The modus operandi of the traffickers include promise for suitable employment and marriage and at times forcible kidnapping and abduction. In India, social acceptance of prostitution in some communities encourages the clandestine trade. The traffickers target women from refugee camps, girls from large and broken families and lure them with the promise of a better life abroad. Very often on arrival at the destination, travel documents are confiscated and the victims are forced into prostitution or positions of labour and exploitation. They are asked to repay for their transportation cost and living expenses with interest. Women are often controlled through rape, violence and threats about the harm that will be done to members of their family.
An important feature of the trafficking network is an efficient coordination of what appears to be a fragmented process. The actors in the trafficking network collaborate and protect one another. Persons who operate at the recruiting end often do not know the people or their activities at the receiving end. Each actor concentrates on his or her responsibility in a chain of activities that involve recruitment, passage, forging papers and placement in workplaces. Another principle of management in the sex trade is mobility. Women are rotated among different brothels after a fixed period of time. This has twin objectives. One is to disorient the women and the second is to prevent them from establishing long-lasting contact with clients to seek help.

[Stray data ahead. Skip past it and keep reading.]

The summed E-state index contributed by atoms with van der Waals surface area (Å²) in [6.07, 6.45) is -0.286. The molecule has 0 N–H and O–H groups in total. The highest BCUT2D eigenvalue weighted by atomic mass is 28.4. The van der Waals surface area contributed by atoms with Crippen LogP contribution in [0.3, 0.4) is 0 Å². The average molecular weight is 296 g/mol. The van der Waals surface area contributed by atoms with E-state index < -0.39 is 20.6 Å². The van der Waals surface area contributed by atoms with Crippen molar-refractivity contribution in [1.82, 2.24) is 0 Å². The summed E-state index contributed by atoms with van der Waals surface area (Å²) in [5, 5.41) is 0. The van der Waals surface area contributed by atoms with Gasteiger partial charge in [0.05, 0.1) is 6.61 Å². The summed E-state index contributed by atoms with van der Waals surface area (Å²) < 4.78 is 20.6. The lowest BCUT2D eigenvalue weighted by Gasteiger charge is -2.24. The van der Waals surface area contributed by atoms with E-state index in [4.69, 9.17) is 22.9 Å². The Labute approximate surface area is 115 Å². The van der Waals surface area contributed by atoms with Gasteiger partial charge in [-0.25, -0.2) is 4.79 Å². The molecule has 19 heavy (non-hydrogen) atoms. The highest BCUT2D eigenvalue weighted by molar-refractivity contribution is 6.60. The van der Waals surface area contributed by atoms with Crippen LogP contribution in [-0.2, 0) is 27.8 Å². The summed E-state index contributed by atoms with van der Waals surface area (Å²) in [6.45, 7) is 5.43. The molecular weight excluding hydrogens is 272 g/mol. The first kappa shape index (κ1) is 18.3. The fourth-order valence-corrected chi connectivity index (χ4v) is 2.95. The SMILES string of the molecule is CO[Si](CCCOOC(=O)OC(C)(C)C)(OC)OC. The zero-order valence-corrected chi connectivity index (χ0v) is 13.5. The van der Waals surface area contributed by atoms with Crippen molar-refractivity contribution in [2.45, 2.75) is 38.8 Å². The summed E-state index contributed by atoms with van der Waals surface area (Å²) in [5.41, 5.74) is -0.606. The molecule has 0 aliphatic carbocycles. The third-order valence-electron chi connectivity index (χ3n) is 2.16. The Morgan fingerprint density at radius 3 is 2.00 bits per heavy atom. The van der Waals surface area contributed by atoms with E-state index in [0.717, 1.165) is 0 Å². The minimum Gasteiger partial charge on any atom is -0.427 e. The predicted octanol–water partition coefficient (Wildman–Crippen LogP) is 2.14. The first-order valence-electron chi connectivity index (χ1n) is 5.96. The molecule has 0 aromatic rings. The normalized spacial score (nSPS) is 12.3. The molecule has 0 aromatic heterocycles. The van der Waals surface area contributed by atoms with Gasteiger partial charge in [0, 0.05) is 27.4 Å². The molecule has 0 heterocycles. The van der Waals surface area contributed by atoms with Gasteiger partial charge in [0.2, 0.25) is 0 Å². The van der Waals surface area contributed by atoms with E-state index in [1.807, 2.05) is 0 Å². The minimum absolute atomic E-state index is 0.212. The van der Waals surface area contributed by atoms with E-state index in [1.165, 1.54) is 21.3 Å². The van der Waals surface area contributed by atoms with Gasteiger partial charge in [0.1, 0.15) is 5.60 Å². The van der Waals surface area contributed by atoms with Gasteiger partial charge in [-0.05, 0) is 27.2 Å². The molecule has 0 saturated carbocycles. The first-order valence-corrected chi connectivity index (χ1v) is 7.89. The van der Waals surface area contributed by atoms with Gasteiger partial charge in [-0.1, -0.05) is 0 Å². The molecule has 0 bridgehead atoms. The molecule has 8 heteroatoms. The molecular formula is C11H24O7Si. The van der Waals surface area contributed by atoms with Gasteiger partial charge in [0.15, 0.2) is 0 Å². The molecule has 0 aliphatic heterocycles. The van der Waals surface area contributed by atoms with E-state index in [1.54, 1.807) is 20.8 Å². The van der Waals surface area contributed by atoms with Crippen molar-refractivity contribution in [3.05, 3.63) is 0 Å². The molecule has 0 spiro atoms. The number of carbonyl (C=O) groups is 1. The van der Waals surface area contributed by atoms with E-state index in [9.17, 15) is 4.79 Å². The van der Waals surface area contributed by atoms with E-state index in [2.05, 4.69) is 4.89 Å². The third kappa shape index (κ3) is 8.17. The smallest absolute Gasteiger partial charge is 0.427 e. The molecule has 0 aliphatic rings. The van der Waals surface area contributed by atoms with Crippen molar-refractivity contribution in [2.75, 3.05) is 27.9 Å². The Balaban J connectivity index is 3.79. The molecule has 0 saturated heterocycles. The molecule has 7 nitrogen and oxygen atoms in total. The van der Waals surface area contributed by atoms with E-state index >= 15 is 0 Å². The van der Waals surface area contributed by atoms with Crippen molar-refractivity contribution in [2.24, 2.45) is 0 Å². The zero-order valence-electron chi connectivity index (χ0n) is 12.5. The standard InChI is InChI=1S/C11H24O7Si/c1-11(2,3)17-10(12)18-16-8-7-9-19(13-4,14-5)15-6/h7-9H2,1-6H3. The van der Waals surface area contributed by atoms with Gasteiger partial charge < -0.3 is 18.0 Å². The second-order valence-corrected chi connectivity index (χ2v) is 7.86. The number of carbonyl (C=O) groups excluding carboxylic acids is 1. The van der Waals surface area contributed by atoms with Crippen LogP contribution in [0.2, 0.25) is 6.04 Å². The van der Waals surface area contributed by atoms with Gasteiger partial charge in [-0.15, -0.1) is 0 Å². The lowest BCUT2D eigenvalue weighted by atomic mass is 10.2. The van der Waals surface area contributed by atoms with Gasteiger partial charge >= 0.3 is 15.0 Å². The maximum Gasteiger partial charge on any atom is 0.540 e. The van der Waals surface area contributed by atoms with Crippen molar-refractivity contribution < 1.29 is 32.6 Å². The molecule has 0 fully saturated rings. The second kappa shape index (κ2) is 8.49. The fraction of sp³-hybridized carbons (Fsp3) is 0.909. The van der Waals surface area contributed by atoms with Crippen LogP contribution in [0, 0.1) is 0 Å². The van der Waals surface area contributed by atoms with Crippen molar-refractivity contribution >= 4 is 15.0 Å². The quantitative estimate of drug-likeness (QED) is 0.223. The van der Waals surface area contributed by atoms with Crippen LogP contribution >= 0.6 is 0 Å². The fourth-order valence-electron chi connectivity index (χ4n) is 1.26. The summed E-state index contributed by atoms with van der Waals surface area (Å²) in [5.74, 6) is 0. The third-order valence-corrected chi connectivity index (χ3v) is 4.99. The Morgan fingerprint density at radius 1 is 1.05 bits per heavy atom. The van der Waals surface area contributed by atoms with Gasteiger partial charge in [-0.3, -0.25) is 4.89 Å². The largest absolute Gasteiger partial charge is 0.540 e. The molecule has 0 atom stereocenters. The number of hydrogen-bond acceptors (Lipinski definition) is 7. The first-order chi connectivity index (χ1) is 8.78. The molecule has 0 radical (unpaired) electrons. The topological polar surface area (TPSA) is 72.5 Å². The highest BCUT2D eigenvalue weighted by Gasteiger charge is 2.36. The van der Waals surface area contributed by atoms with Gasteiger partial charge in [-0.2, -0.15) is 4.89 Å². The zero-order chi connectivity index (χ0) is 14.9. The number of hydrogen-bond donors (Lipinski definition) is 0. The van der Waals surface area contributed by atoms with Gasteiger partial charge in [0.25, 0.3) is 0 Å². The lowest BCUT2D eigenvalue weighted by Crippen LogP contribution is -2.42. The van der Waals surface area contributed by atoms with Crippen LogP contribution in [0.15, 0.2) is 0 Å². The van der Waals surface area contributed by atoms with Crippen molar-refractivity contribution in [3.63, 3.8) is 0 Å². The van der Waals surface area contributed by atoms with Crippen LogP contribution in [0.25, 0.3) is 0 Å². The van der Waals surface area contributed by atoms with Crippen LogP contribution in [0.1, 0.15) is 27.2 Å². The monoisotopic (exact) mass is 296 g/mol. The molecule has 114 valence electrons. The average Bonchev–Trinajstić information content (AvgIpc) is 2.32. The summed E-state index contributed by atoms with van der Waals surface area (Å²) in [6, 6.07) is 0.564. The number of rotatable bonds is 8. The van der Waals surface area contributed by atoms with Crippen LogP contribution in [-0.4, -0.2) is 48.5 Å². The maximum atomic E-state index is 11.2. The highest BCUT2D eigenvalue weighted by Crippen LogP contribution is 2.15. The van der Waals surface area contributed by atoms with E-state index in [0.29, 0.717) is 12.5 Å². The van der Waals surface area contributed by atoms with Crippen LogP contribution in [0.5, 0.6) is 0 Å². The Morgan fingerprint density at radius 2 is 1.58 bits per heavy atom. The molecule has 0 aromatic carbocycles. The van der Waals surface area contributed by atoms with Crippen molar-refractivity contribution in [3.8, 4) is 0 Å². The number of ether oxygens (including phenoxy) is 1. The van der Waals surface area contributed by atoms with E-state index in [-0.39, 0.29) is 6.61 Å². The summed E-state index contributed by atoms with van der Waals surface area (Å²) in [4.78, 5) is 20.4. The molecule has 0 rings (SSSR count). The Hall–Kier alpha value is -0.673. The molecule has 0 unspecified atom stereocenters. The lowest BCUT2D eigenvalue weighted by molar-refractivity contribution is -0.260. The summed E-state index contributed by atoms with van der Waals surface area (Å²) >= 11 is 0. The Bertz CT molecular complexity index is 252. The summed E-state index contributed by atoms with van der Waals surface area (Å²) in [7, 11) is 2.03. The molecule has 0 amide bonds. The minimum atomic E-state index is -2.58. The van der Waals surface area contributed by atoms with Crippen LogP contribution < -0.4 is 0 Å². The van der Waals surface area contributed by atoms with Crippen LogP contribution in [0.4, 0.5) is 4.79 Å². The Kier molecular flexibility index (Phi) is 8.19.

Unfortunately, there is inadequate response from law-enforcement agencies in the respective countries towards trafficking. In many countries it has been found that law enforcement officials are either directly involved or complicit in trafficking. Strong measures are necessary to ensure that the law-enforcers acting in league with traffickers are prosecuted and punished. In India there are many reliable reports on the nexus between brothel-keepers and the police and that between the traffickers engaged in cross-border trafficking and the border security guards.
Often, policemen are also not at all sympathetic to the victims of trafficking. Low priority is accorded to this crime. There are occasional bursts in police activity in which only prostitutes get arrested. The law still cannot touch either the pimps or the customers. Though there is a clear consensus on the fact that laws dealing with trafficking should focus on traffickers and not treat victims as perpetrators, few countries have adopted the requisite legislation and administrative measures for the protection of and assistance to victims of trafficking.
There is also a need to sensitize the law enforcement authorities to ensure the safety and wellbeing of the trafficked persons. These agencies should be encouraged to work along with non-governmental organizations with a view to ensuring that the trafficked victims get full protection and assistance and are able to protect their identity during legal proceeding. They should also look into the proper resettlement or repatriation of the victims.